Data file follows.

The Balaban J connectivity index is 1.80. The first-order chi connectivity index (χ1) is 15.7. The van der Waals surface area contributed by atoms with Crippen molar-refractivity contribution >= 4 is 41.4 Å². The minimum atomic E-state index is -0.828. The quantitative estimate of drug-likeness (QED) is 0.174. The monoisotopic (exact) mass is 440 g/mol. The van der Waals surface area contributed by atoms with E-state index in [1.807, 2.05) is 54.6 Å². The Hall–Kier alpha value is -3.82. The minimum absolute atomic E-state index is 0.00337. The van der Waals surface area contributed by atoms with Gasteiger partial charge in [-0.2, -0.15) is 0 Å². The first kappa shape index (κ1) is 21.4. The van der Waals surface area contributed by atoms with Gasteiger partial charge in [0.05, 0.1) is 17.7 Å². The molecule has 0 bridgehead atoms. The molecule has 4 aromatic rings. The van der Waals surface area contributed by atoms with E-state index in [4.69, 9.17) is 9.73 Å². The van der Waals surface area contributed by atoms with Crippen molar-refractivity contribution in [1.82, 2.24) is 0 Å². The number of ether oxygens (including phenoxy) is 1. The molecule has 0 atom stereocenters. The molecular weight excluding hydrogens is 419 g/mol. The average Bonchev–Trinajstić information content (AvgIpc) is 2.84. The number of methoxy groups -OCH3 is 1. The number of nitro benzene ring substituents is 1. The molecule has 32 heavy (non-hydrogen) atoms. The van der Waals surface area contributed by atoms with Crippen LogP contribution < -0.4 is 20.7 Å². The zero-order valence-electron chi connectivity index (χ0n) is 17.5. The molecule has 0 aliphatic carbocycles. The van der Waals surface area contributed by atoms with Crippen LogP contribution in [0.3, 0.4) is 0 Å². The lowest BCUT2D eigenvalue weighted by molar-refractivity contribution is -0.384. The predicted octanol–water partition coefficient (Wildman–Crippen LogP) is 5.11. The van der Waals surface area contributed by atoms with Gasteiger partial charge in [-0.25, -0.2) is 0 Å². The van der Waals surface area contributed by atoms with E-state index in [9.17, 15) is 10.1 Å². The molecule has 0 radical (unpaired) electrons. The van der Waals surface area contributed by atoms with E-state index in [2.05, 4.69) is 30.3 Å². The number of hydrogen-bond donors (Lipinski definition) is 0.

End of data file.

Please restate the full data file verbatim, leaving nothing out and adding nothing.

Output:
The Balaban J connectivity index is 1.80. The first-order chi connectivity index (χ1) is 15.7. The van der Waals surface area contributed by atoms with Crippen molar-refractivity contribution >= 4 is 41.4 Å². The minimum atomic E-state index is -0.828. The quantitative estimate of drug-likeness (QED) is 0.174. The monoisotopic (exact) mass is 440 g/mol. The van der Waals surface area contributed by atoms with E-state index in [1.807, 2.05) is 54.6 Å². The Hall–Kier alpha value is -3.82. The minimum absolute atomic E-state index is 0.00337. The van der Waals surface area contributed by atoms with Gasteiger partial charge in [-0.2, -0.15) is 0 Å². The first kappa shape index (κ1) is 21.4. The van der Waals surface area contributed by atoms with Gasteiger partial charge in [0.05, 0.1) is 17.7 Å². The molecule has 0 bridgehead atoms. The molecule has 4 aromatic rings. The van der Waals surface area contributed by atoms with E-state index in [4.69, 9.17) is 9.73 Å². The van der Waals surface area contributed by atoms with Crippen molar-refractivity contribution in [1.82, 2.24) is 0 Å². The number of ether oxygens (including phenoxy) is 1. The molecule has 0 atom stereocenters. The molecular weight excluding hydrogens is 419 g/mol. The average Bonchev–Trinajstić information content (AvgIpc) is 2.84. The number of methoxy groups -OCH3 is 1. The number of nitro benzene ring substituents is 1. The molecule has 32 heavy (non-hydrogen) atoms. The van der Waals surface area contributed by atoms with Crippen LogP contribution < -0.4 is 20.7 Å². The zero-order valence-electron chi connectivity index (χ0n) is 17.5. The molecule has 0 aliphatic carbocycles. The van der Waals surface area contributed by atoms with Crippen LogP contribution in [0.3, 0.4) is 0 Å². The lowest BCUT2D eigenvalue weighted by molar-refractivity contribution is -0.384. The predicted octanol–water partition coefficient (Wildman–Crippen LogP) is 5.11. The van der Waals surface area contributed by atoms with Gasteiger partial charge in [-0.25, -0.2) is 0 Å². The van der Waals surface area contributed by atoms with E-state index in [9.17, 15) is 10.1 Å². The molecule has 0 radical (unpaired) electrons. The van der Waals surface area contributed by atoms with E-state index in [2.05, 4.69) is 30.3 Å². The number of hydrogen-bond donors (Lipinski definition) is 0.